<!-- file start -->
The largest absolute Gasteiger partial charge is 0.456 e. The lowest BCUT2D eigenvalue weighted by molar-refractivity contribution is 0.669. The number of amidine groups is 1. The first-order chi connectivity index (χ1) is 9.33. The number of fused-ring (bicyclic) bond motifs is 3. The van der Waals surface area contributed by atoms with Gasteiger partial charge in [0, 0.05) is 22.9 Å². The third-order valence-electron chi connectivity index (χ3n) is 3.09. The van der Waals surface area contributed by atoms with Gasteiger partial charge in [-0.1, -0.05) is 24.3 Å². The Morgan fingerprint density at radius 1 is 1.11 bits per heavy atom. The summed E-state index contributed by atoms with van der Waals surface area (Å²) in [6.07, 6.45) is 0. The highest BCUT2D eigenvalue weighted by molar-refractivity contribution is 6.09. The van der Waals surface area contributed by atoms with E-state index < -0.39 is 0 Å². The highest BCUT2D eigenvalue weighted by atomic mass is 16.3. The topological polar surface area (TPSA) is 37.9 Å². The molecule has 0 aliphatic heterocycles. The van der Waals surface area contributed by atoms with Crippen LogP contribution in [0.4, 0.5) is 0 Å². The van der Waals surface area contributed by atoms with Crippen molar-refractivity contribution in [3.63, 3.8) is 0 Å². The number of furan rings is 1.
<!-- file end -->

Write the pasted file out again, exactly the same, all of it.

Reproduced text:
The largest absolute Gasteiger partial charge is 0.456 e. The lowest BCUT2D eigenvalue weighted by molar-refractivity contribution is 0.669. The number of amidine groups is 1. The first-order chi connectivity index (χ1) is 9.33. The number of fused-ring (bicyclic) bond motifs is 3. The van der Waals surface area contributed by atoms with Gasteiger partial charge in [0, 0.05) is 22.9 Å². The third-order valence-electron chi connectivity index (χ3n) is 3.09. The van der Waals surface area contributed by atoms with Gasteiger partial charge in [-0.1, -0.05) is 24.3 Å². The Morgan fingerprint density at radius 1 is 1.11 bits per heavy atom. The summed E-state index contributed by atoms with van der Waals surface area (Å²) in [6.07, 6.45) is 0. The highest BCUT2D eigenvalue weighted by molar-refractivity contribution is 6.09. The van der Waals surface area contributed by atoms with E-state index < -0.39 is 0 Å². The highest BCUT2D eigenvalue weighted by atomic mass is 16.3. The topological polar surface area (TPSA) is 37.9 Å². The molecule has 0 aliphatic heterocycles. The van der Waals surface area contributed by atoms with Crippen LogP contribution in [0.4, 0.5) is 0 Å². The van der Waals surface area contributed by atoms with Crippen molar-refractivity contribution in [3.63, 3.8) is 0 Å². The number of furan rings is 1.